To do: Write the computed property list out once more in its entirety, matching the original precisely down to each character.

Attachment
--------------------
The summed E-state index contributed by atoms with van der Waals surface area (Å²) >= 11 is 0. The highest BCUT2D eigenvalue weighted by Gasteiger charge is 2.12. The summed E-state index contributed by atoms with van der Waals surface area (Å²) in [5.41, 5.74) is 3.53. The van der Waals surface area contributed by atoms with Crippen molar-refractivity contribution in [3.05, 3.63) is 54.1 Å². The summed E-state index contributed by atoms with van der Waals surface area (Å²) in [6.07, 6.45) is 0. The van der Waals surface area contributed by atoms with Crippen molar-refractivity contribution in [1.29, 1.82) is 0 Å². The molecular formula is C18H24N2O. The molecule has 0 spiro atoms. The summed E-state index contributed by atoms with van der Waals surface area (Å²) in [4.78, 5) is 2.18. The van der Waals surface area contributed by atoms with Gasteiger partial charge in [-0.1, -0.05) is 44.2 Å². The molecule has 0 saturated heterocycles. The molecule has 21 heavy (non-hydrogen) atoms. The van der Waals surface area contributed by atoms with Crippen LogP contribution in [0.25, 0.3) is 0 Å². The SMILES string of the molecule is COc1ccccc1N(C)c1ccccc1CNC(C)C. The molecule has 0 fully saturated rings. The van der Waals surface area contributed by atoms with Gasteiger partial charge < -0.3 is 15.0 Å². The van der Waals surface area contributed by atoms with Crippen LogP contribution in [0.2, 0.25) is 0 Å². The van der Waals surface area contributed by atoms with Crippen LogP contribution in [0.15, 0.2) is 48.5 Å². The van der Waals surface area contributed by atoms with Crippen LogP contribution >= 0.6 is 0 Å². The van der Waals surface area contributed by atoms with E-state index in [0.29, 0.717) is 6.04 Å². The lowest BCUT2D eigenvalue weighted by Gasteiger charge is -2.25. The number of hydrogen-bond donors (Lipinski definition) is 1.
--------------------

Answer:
The summed E-state index contributed by atoms with van der Waals surface area (Å²) >= 11 is 0. The highest BCUT2D eigenvalue weighted by Gasteiger charge is 2.12. The summed E-state index contributed by atoms with van der Waals surface area (Å²) in [5.41, 5.74) is 3.53. The van der Waals surface area contributed by atoms with Crippen molar-refractivity contribution in [3.05, 3.63) is 54.1 Å². The summed E-state index contributed by atoms with van der Waals surface area (Å²) in [6.07, 6.45) is 0. The van der Waals surface area contributed by atoms with Crippen molar-refractivity contribution in [1.29, 1.82) is 0 Å². The molecular formula is C18H24N2O. The molecule has 0 spiro atoms. The summed E-state index contributed by atoms with van der Waals surface area (Å²) in [4.78, 5) is 2.18. The van der Waals surface area contributed by atoms with Gasteiger partial charge in [-0.1, -0.05) is 44.2 Å². The molecule has 0 saturated heterocycles. The molecule has 21 heavy (non-hydrogen) atoms. The van der Waals surface area contributed by atoms with Crippen LogP contribution in [0.25, 0.3) is 0 Å². The SMILES string of the molecule is COc1ccccc1N(C)c1ccccc1CNC(C)C. The molecule has 0 fully saturated rings. The van der Waals surface area contributed by atoms with Gasteiger partial charge < -0.3 is 15.0 Å². The van der Waals surface area contributed by atoms with Crippen LogP contribution in [0.2, 0.25) is 0 Å². The van der Waals surface area contributed by atoms with Crippen LogP contribution in [0.15, 0.2) is 48.5 Å². The van der Waals surface area contributed by atoms with Crippen LogP contribution >= 0.6 is 0 Å². The van der Waals surface area contributed by atoms with E-state index in [0.29, 0.717) is 6.04 Å². The lowest BCUT2D eigenvalue weighted by Gasteiger charge is -2.25. The number of hydrogen-bond donors (Lipinski definition) is 1.